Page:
Books with a certain patina aren’t always the worst ones to read. If you are going on a holiday to Austria (or if you never considered doing that), Airs Above The Ground by Mary Stewart should be part of the reading stuff to take along. Consider it a guidebook extraordinary when you do so.
Sir Arthur Conan Doyle is remembered for his stories of Sherlock Holmes and the Lost World. A new biography tries to reconcile these seemingly highly logical writings with his unshakeable belief in fairies and the supernatural.
Chatto & Windus published The Popes by John Julius Norwich. The Popes: That amounts to almost 300 individuals for a single book. You might guess that the result is less than impressive. Add some personal idiosyncrasy by the author, and the end product becomes surpassingly strange.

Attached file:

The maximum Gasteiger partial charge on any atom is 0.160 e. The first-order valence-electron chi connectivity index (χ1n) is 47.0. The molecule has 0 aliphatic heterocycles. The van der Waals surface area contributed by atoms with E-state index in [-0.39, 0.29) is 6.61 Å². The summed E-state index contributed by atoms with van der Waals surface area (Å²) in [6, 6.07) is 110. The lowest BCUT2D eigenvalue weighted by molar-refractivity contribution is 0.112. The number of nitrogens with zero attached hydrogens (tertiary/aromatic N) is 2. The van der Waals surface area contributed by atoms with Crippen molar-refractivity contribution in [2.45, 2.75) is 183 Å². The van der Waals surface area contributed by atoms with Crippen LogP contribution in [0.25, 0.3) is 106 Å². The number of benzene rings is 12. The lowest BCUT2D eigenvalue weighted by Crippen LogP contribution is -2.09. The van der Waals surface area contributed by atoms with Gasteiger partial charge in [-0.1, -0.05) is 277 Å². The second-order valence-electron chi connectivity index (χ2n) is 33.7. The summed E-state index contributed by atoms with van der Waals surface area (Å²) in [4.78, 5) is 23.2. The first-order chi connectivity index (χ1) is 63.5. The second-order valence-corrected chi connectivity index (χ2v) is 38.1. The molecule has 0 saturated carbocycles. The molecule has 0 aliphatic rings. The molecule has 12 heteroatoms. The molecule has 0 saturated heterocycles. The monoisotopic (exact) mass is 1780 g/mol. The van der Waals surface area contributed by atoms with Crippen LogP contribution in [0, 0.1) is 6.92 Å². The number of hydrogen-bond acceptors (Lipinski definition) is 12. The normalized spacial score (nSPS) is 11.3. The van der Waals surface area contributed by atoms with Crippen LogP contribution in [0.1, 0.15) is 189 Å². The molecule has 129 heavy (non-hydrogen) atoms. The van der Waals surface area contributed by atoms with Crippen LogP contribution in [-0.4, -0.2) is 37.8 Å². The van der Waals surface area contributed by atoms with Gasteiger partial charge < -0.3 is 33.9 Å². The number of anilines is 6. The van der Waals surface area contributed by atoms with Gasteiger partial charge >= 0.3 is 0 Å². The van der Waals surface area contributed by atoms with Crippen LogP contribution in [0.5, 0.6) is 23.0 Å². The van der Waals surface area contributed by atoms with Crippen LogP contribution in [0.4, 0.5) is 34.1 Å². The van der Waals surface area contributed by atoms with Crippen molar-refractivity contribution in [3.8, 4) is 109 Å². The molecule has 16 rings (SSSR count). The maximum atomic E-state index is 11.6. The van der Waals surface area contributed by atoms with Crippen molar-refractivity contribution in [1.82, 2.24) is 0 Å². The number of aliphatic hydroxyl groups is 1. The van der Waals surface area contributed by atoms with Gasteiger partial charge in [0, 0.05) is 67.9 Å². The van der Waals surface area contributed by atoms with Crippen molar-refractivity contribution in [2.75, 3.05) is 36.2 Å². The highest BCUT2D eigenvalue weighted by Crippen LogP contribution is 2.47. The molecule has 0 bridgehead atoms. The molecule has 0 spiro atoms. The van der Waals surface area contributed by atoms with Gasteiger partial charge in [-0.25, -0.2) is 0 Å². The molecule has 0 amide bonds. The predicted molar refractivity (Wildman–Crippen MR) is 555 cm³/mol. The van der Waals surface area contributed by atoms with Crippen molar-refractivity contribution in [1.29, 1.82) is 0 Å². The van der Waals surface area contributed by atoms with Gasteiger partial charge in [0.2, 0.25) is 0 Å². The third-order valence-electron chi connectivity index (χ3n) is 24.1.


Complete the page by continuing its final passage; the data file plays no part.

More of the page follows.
King Henry VIII is often perceived as a monster. The heads of various wives were just a fraction of an epidemic of the people losing their heads during his reign. But to understand why he acted the way he did, you must know where he came from. A new book sheds light on the young Henry.
The Duchess of Windsor was a footnote in history. Despite that fact, publishers keep on inundating the market with books about her. This one looked interesting from the outside but proved one very, very long disappointment inside. Author Hugo Vickers produced the ultimate guide on how not to invent a conspiracy theory.